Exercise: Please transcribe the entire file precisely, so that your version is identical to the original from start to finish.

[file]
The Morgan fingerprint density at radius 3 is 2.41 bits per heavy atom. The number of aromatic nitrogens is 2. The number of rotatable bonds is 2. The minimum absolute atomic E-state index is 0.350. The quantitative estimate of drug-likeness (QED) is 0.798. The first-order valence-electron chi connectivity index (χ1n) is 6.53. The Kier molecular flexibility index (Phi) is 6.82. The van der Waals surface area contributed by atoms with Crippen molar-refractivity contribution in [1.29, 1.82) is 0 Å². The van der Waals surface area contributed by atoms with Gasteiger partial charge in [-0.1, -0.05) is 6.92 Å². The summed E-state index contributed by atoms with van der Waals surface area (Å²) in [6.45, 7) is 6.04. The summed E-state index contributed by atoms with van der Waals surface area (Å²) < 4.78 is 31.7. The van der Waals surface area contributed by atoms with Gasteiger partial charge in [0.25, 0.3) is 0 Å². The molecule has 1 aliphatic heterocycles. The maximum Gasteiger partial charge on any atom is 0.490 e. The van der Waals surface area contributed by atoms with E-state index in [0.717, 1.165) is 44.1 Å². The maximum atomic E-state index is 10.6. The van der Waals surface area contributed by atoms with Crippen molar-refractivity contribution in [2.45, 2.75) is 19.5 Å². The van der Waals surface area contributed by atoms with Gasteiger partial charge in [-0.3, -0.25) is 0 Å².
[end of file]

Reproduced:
The Morgan fingerprint density at radius 3 is 2.41 bits per heavy atom. The number of aromatic nitrogens is 2. The number of rotatable bonds is 2. The minimum absolute atomic E-state index is 0.350. The quantitative estimate of drug-likeness (QED) is 0.798. The first-order valence-electron chi connectivity index (χ1n) is 6.53. The Kier molecular flexibility index (Phi) is 6.82. The van der Waals surface area contributed by atoms with Crippen molar-refractivity contribution in [1.29, 1.82) is 0 Å². The van der Waals surface area contributed by atoms with Gasteiger partial charge in [-0.1, -0.05) is 6.92 Å². The summed E-state index contributed by atoms with van der Waals surface area (Å²) in [6.45, 7) is 6.04. The summed E-state index contributed by atoms with van der Waals surface area (Å²) < 4.78 is 31.7. The van der Waals surface area contributed by atoms with Gasteiger partial charge in [0.25, 0.3) is 0 Å². The molecule has 1 aliphatic heterocycles. The maximum Gasteiger partial charge on any atom is 0.490 e. The van der Waals surface area contributed by atoms with E-state index in [0.717, 1.165) is 44.1 Å². The maximum atomic E-state index is 10.6. The van der Waals surface area contributed by atoms with Crippen molar-refractivity contribution in [2.45, 2.75) is 19.5 Å². The van der Waals surface area contributed by atoms with Gasteiger partial charge in [-0.3, -0.25) is 0 Å².